Back in September, DC Comics relaunched it’s entire lineup of titles. Called “The New 52”, the idea behind this major reboot is to update these characters and stories for a new audience and to give readers an opportunity to jump on board without necessarily needing to catch up with all of the various intersecting story lines. Some of the characters have somewhat new portrayals. All of them have updated looks. I’ve been enjoying these rebooted stories, and I think they are doing pretty well with other fans as well.

Over the past 25 years, beginning with Crisis on Infinite Earths, DC has actually made quite a few of these course corrections. They are often attempts to clean up confusing story lines and character histories, bring conflicting stories into agreement, and unify a far reaching corpus into a single, coherent canon. Because of the nature of comic books—multiple writers and artists working on numerous titles—these attempts to simplify and unify the canon don’t typically work for long. But it’s always fun to see how new creative teams reinterpret classic characters, stories, and themes.

The whole idea of rebooting a comic book story is fascinating to me. (It happens in comic book movies as well—Ang Lee’s under-appreciated Hulk movie was replaced by a unrelated reboot, and the very successful Spider-Man series is being re-imagined with new actors just a decade after the first series began.) This phenomenon demonstrates that superheroes are fundamentally archetypal myths that can be told and retold in different ways and for different contexts yet still maintain their essential qualities. In fact, for these modern day myths to maintain any sense of relevance, they must be updated and/or rebooted. Try reading a Batman comic from the 1940s today and see what I mean.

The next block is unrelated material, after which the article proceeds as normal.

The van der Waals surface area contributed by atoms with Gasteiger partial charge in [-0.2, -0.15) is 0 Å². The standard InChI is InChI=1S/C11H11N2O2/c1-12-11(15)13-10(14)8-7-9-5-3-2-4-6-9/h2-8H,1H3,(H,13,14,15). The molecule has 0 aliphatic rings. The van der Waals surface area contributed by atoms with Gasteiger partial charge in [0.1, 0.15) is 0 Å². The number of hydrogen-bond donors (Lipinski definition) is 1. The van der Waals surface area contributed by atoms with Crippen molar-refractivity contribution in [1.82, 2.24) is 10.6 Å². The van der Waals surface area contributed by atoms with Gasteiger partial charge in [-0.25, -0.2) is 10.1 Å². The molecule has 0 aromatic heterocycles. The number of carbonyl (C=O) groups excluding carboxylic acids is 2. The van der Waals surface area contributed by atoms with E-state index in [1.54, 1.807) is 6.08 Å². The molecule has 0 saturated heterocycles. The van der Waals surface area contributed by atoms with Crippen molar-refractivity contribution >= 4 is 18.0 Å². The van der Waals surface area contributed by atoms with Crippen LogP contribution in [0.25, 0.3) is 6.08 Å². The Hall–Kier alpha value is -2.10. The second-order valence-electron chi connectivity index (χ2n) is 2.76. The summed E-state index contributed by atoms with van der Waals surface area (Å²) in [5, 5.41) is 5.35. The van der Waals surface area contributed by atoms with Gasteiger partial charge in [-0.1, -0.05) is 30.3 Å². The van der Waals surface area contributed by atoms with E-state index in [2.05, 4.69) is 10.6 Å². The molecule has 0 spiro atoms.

As those familiar with my passion for comic books will know, my interest in this genre of literature is not unconnected to my study and practice of religion. I understand that comics and religious myths share many common elements. So as I contemplate what it means to reboot a comic book story, I wonder what it might mean to reboot a biblical story.

In many ways, we do something like this already. If the point of rebooting a comic series is to make it relevant to newer readers, we can argue that our various practices of preaching and teaching aim to accomplish the same thing. Indeed, relevancy is one of the primary goals for any good preacher or religious educator. If we cannot make these ancient stories seem alive and relevant to contemporary hearers we fail to communicate what we believe to be good news.

Thinking more historically, we could also consider the variety of ways in which Bible stories have been retold and even expanded. From reworking of biblical stories in non-canonical literature to ancient Jewish midrash to the host of contemporary novels and films that are shaped by biblical themes, we can see that there have been many examples of activity that is similar to the reboot phenomenon.

But I wonder if we could push this further in our preaching and teaching today. In Protestant churches, our primary practice is to read an ancient biblical text and then offer a speech or lecture that does the work of bringing contemporary hearers into the ancient text and demonstrating its relevance for today’s world. By comparison, it would be like reading a Batman comic from 1940 and then writing an essay about what the themes of Batman mean for us today. Instead, comic book writers and artists create entirely new stories that spin the essential ideas into a contemporary form. The old stories don’t go away. Rather, they are part of an evolving tradition that maintains its connection to the past yet stays fresh for emerging generations.

Could we do something similar in the church? Some preachers, teachers, and artists are in fact quite good at creating new stories that express the core themes and values of ancient myths, narratives, and parables. Should we be doing more of that? What would it look like? Would a reboot of the Bible—or all of Christianity—be an effective way to reach new generations? Is this happening already?

John W. Vest

John is a "church hacker" attempting to overcome the limitations of church as we know it. To connect with him and learn more about his work, please visit

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  1. We can and we must. You’re talking about becoming more artful and creative and original while focusing less on explanation and proposition and objectivity. I think that’s a critical shift.


  1. […] written about my fascination with the practice—common with comic books and movies—of rebooting an entertainment franchise in order to update it for new audiences. The idea is too preserve the […]

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